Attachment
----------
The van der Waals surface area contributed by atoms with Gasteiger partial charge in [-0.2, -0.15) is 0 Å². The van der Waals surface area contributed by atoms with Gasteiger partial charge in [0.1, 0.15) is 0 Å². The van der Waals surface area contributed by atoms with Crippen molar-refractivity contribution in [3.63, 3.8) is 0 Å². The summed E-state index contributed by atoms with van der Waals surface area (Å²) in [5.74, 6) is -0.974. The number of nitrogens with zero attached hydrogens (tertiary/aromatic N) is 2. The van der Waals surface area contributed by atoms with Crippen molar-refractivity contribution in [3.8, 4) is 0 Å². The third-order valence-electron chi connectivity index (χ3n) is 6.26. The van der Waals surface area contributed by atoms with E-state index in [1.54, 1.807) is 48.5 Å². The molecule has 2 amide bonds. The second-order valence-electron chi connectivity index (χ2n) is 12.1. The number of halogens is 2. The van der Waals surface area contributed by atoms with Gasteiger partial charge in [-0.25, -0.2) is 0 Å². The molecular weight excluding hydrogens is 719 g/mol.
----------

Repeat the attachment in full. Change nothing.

The van der Waals surface area contributed by atoms with Gasteiger partial charge in [-0.2, -0.15) is 0 Å². The van der Waals surface area contributed by atoms with Gasteiger partial charge in [0.1, 0.15) is 0 Å². The van der Waals surface area contributed by atoms with Crippen molar-refractivity contribution in [3.63, 3.8) is 0 Å². The summed E-state index contributed by atoms with van der Waals surface area (Å²) in [5.74, 6) is -0.974. The number of nitrogens with zero attached hydrogens (tertiary/aromatic N) is 2. The van der Waals surface area contributed by atoms with Crippen molar-refractivity contribution in [3.8, 4) is 0 Å². The third-order valence-electron chi connectivity index (χ3n) is 6.26. The van der Waals surface area contributed by atoms with E-state index in [1.54, 1.807) is 48.5 Å². The molecule has 2 amide bonds. The second-order valence-electron chi connectivity index (χ2n) is 12.1. The number of halogens is 2. The van der Waals surface area contributed by atoms with Gasteiger partial charge in [-0.25, -0.2) is 0 Å². The molecular weight excluding hydrogens is 719 g/mol.